Modern Contraceptive Use among Women in Sub-Saharan Africa: Individual, Interpersonal, and Healthcare System Indicators
PublisherThe University of Arizona.
RightsCopyright © is held by the author. Digital access to this material is made possible by the University Libraries, University of Arizona. Further transmission, reproduction, presentation (such as public display or performance) of protected items is prohibited except with permission of the author.
EmbargoRelease after 01/07/2029
AbstractBackground: Contraceptives promote maternal and child health by reducing the prevalence of: unintended pregnancies, unsafe abortions, maternal deaths, low birth weight infants, preterm birth, and infant mortality. Despite its benefits, the uptake of contraceptives among women of childbearing age remains low in sub-Saharan Africa. In sub-Saharan Africa, the prevalence of contraceptive use among women in a union is 28%. To advance maternal and child health in this region, it is imperative to identify various individual, interpersonal, cultural, and healthcare system factors that affect the adoption of modern contraceptives. Objective: This project assesses individual, interpersonal, and healthcare systems indicators of modern contraceptive use among women in sub-Saharan Africa. Methods: Quantitative insight into the determinants of modern contraceptive use was obtained through analyses of multiple Demographic and Health Surveys (DHS) and Performance Monitoring and Accountability (PMA) 2020 data. The quantitative research studies were limited to women with a need for contraception, i.e. respondents who want to limit or space childbirth. Multivariable logistic regression models assessed the relationship between modern contraceptive use and: a) individual; b) interpersonal; and c) healthcare system factors. To further explore the barriers and facilitators of modern contraceptive use, this project employed focus group discussions and semi-structured interviews of healthcare providers in Calabar, Nigeria. Data from focus group discussions and interviews were analyzed using the thematic analysis approach. Results: The prevalence of modern contraceptives ranged from 7.8% in Gambia to 68.9% in Kenya among women. Several factors were positively associated with modern contraceptives use. Evidence from the DHS revealed that two domains of women’s empowerment—labor force participation and education—were most consistently associated with increased rates of modern contraceptive use. Results from analysis of the PMA2020 data identified four healthcare factors associated with women’s use of modern contraceptives. Health worker home-visits, adolescent reproductive health services, and polyclinic/hospitals were associated with modern contraceptive use in Ghana, Kenya, and Nigeria. Evidence from focus group discussions showed that women mostly used condoms, emergency contraceptives pills, fertility awareness (rhythm), and folkloric methods of contraception. In addition, myths about contraceptives prevented participants from using certain forms of modern contraception. For instance, participants cited that pills, injectables, and implants caused infertility and diseases among women who use these methods. Conclusion: Modern contraceptive use among sub-Saharan African women can be increased by promoting the health-worker visits, empowering women through education and labor force participation, and correcting myths about the side effects of modern contraceptives. By addressing individual, interpersonal, and healthcare correlates of contraceptive use, findings from this research can inform the design of comprehensive and more effective contraceptive interventions. Therefore, findings from this research can inform the design and implementation of interventions that acknowledge multiple correlates of contraceptive use.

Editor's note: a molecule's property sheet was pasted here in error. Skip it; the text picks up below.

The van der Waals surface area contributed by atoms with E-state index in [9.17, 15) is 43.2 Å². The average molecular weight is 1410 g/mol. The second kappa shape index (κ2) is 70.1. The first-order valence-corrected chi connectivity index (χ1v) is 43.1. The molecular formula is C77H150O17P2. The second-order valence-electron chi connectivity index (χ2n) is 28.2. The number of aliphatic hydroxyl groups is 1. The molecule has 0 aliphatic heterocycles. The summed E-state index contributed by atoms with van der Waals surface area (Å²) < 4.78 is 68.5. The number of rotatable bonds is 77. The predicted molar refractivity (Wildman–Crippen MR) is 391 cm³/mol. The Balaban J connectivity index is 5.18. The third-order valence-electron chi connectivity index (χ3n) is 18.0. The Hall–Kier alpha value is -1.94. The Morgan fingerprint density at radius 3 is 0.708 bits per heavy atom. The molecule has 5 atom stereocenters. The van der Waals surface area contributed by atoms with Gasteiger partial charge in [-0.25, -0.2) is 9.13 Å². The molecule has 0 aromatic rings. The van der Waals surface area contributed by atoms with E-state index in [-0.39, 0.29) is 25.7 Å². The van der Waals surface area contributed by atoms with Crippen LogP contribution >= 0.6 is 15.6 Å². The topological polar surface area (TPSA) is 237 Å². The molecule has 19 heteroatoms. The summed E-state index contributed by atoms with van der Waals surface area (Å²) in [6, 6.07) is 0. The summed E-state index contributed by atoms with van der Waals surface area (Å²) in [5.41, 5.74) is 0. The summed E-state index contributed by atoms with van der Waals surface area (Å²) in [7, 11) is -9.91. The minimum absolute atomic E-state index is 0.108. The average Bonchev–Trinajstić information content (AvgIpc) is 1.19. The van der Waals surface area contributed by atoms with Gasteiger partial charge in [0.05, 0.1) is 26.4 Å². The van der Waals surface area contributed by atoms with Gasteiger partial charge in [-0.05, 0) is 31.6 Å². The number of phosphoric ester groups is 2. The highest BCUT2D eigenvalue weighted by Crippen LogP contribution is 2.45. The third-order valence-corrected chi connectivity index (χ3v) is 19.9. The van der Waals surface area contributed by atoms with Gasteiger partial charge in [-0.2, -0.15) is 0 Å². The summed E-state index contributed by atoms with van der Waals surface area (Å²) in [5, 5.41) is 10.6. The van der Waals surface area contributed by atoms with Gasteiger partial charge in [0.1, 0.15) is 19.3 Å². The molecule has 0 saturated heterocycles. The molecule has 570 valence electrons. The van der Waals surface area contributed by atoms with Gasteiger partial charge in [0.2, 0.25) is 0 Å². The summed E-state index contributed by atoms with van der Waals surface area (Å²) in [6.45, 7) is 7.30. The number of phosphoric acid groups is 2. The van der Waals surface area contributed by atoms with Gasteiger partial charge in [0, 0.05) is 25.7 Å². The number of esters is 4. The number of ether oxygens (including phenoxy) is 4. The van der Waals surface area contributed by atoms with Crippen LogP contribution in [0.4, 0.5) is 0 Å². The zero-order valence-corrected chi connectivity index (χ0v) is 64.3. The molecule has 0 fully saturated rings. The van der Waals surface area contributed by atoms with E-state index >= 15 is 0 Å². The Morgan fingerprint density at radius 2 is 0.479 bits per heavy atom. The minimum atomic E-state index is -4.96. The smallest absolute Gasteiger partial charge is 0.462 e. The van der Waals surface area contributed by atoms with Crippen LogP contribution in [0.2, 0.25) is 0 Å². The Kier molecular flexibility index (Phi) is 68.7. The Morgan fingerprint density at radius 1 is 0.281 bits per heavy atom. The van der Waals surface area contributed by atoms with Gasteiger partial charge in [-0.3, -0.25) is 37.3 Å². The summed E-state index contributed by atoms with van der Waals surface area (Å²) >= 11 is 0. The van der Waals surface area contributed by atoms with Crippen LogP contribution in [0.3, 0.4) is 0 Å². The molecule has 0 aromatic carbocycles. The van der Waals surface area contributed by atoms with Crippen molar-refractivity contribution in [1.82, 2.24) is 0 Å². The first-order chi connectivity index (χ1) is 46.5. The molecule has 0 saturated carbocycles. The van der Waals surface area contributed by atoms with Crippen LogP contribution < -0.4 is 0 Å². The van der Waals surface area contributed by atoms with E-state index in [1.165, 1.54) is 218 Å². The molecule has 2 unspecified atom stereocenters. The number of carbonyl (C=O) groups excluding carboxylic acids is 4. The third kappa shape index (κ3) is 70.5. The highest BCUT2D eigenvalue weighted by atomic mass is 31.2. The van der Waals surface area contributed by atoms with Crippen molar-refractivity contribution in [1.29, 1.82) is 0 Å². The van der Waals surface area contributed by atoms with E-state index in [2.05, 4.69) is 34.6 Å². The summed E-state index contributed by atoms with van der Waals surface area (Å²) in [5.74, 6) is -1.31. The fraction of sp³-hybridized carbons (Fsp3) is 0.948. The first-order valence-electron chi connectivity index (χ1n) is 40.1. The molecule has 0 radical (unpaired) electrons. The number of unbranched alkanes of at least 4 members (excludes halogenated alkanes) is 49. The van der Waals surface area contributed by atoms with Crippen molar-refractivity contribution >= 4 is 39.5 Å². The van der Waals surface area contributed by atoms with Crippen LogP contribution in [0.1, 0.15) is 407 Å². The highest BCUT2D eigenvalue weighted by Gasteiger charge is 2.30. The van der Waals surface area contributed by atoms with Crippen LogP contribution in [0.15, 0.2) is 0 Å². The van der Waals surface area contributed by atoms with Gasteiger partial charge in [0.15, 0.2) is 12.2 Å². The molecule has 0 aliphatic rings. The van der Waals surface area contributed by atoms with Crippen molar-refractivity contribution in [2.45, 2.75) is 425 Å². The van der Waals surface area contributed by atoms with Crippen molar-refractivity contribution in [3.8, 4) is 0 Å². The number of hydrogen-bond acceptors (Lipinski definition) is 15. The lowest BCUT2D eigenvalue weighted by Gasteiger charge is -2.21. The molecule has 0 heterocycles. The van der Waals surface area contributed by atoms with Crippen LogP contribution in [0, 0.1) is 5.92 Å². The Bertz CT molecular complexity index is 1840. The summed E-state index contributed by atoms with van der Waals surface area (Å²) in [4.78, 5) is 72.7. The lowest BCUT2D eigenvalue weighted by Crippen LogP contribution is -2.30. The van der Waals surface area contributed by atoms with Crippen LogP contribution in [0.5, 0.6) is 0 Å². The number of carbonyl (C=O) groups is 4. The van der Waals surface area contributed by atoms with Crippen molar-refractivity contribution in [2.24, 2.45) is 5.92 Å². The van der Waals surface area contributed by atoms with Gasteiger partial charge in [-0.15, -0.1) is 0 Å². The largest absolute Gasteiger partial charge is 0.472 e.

Degree ProgramGraduate College